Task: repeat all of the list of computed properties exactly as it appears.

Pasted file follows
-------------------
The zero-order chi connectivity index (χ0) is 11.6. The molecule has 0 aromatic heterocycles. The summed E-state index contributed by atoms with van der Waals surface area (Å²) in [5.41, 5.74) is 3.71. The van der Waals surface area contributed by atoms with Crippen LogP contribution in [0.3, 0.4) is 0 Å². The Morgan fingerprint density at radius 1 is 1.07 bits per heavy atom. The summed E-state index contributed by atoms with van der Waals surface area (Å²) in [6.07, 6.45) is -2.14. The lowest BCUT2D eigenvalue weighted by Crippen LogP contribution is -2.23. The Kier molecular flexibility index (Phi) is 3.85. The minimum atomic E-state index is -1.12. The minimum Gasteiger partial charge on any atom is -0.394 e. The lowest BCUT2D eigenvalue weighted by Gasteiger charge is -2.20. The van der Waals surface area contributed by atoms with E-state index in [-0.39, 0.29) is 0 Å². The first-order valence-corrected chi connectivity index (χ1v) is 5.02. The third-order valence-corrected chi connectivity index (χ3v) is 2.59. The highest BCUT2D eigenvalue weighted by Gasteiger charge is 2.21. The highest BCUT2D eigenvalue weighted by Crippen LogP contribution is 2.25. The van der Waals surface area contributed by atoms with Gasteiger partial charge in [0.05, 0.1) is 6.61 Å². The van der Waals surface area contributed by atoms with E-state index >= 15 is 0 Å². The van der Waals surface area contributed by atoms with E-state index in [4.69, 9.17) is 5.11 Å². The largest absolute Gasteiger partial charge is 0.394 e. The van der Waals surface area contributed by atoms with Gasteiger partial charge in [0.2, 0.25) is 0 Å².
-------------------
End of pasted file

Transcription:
The zero-order chi connectivity index (χ0) is 11.6. The molecule has 0 aromatic heterocycles. The summed E-state index contributed by atoms with van der Waals surface area (Å²) in [5.41, 5.74) is 3.71. The van der Waals surface area contributed by atoms with Crippen LogP contribution in [0.3, 0.4) is 0 Å². The Morgan fingerprint density at radius 1 is 1.07 bits per heavy atom. The summed E-state index contributed by atoms with van der Waals surface area (Å²) in [6.07, 6.45) is -2.14. The lowest BCUT2D eigenvalue weighted by Crippen LogP contribution is -2.23. The Kier molecular flexibility index (Phi) is 3.85. The minimum atomic E-state index is -1.12. The minimum Gasteiger partial charge on any atom is -0.394 e. The lowest BCUT2D eigenvalue weighted by Gasteiger charge is -2.20. The van der Waals surface area contributed by atoms with E-state index in [-0.39, 0.29) is 0 Å². The first-order valence-corrected chi connectivity index (χ1v) is 5.02. The third-order valence-corrected chi connectivity index (χ3v) is 2.59. The highest BCUT2D eigenvalue weighted by Gasteiger charge is 2.21. The highest BCUT2D eigenvalue weighted by Crippen LogP contribution is 2.25. The van der Waals surface area contributed by atoms with Gasteiger partial charge in [0.05, 0.1) is 6.61 Å². The van der Waals surface area contributed by atoms with E-state index >= 15 is 0 Å². The van der Waals surface area contributed by atoms with E-state index in [4.69, 9.17) is 5.11 Å². The largest absolute Gasteiger partial charge is 0.394 e. The van der Waals surface area contributed by atoms with Gasteiger partial charge in [0.2, 0.25) is 0 Å².